OK, so social media is here to stay — especially as financial advisors report that social networks are a legitimate source of new business.
A survey released by Putnam Investments last year found that 56 percent of advisors gained new business from social networks and that, on average, advisors used social networks an average of 13 times a month.
So from a compliance perspective, how should advisors approach social networks?
“The overarching theme is for advisors to think about social media like any traditional advertising out there,” said GJ King, president of RIA in a Box, a company with offices in New York and Ohio that helps advisors create and launch registered investment advisories.
“It’s easy for a regulator to review your social media posts so advisors should expect to receive scrutiny,” King said in an interview with InsuranceNewsNet last week.
King, whose organization has recently posted a top-10 list of the social media guidelines, said advisors ought not be surprised if regulators scheduled to audit a firm have read every social media posting attributed to the firm.
Among the most important checklist items are saying “no” to testimonials, archiving social media posts, preventing followers from commenting, prohibiting endorsements, avoiding any misleading statements, remaining conscious of cybersecurity, developing a social media strategy plan, resisting using social media as an educational tool, King said.
Of the 10 items, the testimonial rule — Rule 206(4)-1(a)(1) of the Investment Advisers Act of 1940 — is perhaps the most important, he also said.
“That can create definite compliance issues for firms,” King said. “With social media, it’s very easy for the client to retweet so you need to be very careful from a testimonial standpoint.”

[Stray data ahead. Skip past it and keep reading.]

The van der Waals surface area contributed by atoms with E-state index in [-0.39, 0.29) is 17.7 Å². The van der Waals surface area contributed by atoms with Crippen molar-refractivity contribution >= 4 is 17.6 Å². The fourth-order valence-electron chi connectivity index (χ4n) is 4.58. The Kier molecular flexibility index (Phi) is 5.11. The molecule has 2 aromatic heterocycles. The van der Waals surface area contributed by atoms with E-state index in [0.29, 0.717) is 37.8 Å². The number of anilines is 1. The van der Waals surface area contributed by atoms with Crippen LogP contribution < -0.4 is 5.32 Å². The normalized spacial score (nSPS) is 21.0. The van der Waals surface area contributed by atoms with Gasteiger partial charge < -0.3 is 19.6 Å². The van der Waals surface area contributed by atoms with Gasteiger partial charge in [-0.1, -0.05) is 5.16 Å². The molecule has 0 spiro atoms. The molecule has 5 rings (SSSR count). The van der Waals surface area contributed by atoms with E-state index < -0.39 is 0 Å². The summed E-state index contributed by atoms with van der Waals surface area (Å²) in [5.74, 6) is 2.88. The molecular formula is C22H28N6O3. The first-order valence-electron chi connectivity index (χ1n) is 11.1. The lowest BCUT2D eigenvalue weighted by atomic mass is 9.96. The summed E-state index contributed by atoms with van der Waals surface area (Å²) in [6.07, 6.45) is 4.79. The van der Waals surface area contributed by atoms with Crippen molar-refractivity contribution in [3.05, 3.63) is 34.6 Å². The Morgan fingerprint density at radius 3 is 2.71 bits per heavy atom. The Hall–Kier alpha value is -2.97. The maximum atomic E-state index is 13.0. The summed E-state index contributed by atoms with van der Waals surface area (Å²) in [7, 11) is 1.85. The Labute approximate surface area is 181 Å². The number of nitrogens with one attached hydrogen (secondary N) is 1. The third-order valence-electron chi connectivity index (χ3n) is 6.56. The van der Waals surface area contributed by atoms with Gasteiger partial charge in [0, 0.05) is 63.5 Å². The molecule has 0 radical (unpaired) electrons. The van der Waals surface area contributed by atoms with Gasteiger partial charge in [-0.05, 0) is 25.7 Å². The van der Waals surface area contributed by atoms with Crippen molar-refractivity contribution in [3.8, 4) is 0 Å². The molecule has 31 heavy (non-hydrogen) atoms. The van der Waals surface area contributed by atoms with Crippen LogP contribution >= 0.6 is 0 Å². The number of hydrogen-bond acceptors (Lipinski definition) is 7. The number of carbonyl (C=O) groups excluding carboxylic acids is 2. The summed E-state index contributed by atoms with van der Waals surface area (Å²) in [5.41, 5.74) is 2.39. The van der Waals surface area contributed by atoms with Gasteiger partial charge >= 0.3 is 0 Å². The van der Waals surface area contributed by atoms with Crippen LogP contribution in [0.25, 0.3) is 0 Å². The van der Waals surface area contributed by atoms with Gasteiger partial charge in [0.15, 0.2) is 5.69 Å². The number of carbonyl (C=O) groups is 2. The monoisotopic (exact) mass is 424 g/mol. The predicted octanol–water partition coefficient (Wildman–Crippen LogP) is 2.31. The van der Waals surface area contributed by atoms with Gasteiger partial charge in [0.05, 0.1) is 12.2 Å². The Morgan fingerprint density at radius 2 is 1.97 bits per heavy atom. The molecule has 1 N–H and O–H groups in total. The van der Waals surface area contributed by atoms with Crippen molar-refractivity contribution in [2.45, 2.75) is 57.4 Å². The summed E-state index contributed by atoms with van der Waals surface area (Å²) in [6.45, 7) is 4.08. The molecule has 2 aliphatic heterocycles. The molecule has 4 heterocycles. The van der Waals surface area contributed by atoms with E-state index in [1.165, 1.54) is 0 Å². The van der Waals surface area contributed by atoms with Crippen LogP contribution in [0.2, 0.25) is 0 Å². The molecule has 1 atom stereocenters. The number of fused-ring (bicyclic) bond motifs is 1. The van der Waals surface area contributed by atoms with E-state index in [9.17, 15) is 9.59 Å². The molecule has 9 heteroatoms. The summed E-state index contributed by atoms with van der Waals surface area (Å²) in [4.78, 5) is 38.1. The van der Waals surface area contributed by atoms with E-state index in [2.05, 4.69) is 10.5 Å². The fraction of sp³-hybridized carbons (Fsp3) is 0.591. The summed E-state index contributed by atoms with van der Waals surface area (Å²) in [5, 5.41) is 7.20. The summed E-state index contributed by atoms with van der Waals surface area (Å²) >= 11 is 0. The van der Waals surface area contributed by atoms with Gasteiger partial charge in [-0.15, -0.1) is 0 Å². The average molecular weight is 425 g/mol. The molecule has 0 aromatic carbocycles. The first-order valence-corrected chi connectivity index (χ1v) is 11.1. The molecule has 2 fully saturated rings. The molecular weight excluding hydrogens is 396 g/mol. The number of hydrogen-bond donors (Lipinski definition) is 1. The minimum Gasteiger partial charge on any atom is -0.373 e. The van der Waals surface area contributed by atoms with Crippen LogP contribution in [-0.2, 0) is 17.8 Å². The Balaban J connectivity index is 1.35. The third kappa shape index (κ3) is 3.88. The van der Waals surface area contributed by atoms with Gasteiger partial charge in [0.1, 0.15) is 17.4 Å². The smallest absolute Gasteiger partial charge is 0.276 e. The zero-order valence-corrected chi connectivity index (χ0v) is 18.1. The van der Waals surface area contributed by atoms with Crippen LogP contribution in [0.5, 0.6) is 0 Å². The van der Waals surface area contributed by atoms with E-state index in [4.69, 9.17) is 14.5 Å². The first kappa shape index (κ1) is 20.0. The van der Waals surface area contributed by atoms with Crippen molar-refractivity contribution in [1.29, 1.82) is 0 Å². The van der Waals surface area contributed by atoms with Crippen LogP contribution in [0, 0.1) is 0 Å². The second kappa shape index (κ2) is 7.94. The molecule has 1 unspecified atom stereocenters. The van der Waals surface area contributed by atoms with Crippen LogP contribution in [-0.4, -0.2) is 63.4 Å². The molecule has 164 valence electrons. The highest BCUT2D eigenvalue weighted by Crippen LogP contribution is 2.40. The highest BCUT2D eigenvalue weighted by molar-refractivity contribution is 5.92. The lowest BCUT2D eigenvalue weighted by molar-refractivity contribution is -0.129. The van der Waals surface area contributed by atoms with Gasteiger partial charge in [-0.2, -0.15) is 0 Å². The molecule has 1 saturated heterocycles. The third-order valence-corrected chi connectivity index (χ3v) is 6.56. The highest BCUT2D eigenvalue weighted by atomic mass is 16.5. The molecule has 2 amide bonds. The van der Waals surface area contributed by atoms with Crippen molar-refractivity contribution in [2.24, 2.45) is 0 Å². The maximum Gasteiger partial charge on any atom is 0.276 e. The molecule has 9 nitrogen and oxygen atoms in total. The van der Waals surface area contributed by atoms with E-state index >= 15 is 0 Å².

An archiving system is paramount as well, he said.
Putnam’s survey found that the “typical” financial advisor using social media was 46 years old, working for a wirehouse and living in the southern or western U.S. The advisor had 11 years of experience, was active on an average of three social media networks and had a book of business worth $84 million, the survey found.
The Putnam research, conducted with Brightwork Partners LLC, found that 82 percent of women use social media for business, a higher percentage than men, and that 71 percent of women using social media for business gained clients from the platforms.
Average gains in assets among women using social media for business was $5.6 million, and the median asset gain was $1.7 million, the survey of 729 advisors found.
LinkedIn remains the top social network with 64 percent of advisors surveyed using the platform, while 36 percent of advisors surveyed said they used Facebook, according to Putnam.